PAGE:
Alexander, the King of Macedonia, leads his legions against the giant Persian Empire. After defeating the Persians he leads his Army across the then known world venturing further than any Westerner had ever gone all the way to India. Written by
The biography of Alexander by Oxford University professor Robin Lane Fox was an original inspiration and source of information for director Oliver Stone. As an historical advisor, Professor Fox didn't get an on screen credit; his price for giving his advice was to be allowed to take a place at the head of what is one of the largest cavalry charges ever filmed. Professor Fox was used to riding around the English countryside, but gladly dressed up as a Macedonean cavalry officer to live his dream of charging for Alexander. See more »
In the battle at Gaugeamela, the Persian army is wearing dark clothes. Their uniforms were yellow and light purple. See more »
Our world is gone now. Smashed by the wars. Now I am the keeper of his body, embalmed here in the Egyptian ways. I followed him as Pharaoh, and have now ruled 40 years. I am the victor. But what does it all mean when there is not one left to remember - the great cavalry charge at Gaugamela, or the mountains of the Hindu Kush when we crossed a 100,000-man army into India? He was a god, Cadmos. Or as close as anything I've ever seen.
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How is it possible to take one of history's most interesting figures and a huge budget and make possibly the world's worst movie, ever?
I was saddened when Alexander the movie received criticism for featuring homosexuality. Besides being a neanderthalic prejudice, it distracted from the many valid reasons for criticism. This is a strong contender for worst movie ever made.
I will say first that this film has a marvelous cast. But it really doesn't help. Really.
It's almost totally ahistorical, but that's standard practice. It's irritating if you know something about Alexander's life and deeds (I studied him college), but the people I feel sorry for are the ones who walk away thinking they've been exposed to an educational experience. There is a small book in explaining how wrong this assumption is. It'd write it, but it would involve watching the movie again. But the rather liberal interpretation of the available information is a side issue in explaining why this is a strong contender for worst movie ever made.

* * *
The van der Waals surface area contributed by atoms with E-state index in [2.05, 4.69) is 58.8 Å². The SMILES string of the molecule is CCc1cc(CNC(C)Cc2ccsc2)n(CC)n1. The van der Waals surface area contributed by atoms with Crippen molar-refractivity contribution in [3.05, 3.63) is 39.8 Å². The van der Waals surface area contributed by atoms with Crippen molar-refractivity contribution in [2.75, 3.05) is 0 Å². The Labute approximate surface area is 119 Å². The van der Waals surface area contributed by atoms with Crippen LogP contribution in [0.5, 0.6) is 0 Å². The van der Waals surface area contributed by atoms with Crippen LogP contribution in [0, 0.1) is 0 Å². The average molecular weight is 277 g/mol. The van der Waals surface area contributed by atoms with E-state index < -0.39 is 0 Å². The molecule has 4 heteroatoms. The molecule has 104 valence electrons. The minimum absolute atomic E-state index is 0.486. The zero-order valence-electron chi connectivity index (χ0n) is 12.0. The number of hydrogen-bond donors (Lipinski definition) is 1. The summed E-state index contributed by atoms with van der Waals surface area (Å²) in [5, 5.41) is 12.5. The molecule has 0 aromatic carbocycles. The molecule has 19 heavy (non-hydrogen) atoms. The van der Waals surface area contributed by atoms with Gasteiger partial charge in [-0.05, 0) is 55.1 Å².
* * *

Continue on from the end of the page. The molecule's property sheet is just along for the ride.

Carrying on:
The script is dreadful. Mind-bendingly dreadful. It's deficiencies take several forms. I shall enumerate them;
1) The dialogue is actually a series of monologues. Every-one is apparently reciting excerpts from their autobiographies, or treatises on whatever is at hand, letters to whomever they are talking to, letters to the editor, political speeches, self-help manuals... It's certainly not conversation.
2) It's portentous. I sometimes like portentousness, it can lend atmosphere. Here, it lends to the tedium. The tedium doesn't need adding to, it's already oversubscribed.
3) It never knows when to stop. Anthony Hopkins has a monologue at the end that goes on for several minutes. You keep thinking it'll end, hoping, praying it will end (this Anthony Hopkins! He could probably read the ingredients of soap and make it sound interesting), and it does, eventually, but by then you slipped even further into a coma and are in no fit condition to cheer. Colin Farrell seems to spend half the movie looking off into space and holding forth at length on, oh, whatever, but always passionately.
4) It's badly written. It's a bad series of portentous monologues that never know when to stop.
Aside from the script (perhaps) the film features other flaws that inhibit it from greatness. Such as?
Pointless time jumps. I have nothing against time jumps. Highlander, Once upon a time in America, Godfather part two, Once upon a time in the West, For a few dollars more, and probably other films that weren't by Sergio Leone... Many great films feature them. But usually they follow a rationale. Usually they aren't apparently random and unconnected. Here, it's like they put a couple of reels in the wrong order.
Sins of omission. While I said that the lack of adherence to historical accuracy was a side issue, not mentioning almost any episode that might actually have been exciting or interesting seems a dubious policy. Alexander, as the posters implied, was the stuff of legend made real. (I make no moral judgement here). Does it mention the phalanx? Any the innovative ways that he overcame apparently unassailable fortresses by looking at the problems from another angle? The political methodology whereby he kept a grip on all of the peoples behind him? The Gordian Knot? Does it hell. It does feature a couple of battle scenes, the second of which is shot in a vivid and pretty colour scheme, and both of which illustrate that he fought at forefront of his army. So that's something.
The most laughable sex scene ever committed to film. Alexander wins over his bride by making kitty-cat claws gestures and noises. There's more, but that's definitely the stand-out feature.
I could go on, but this film has already eaten enough of my life. The only thing epic here is the ineptitude. It actually made me feel nauseous.
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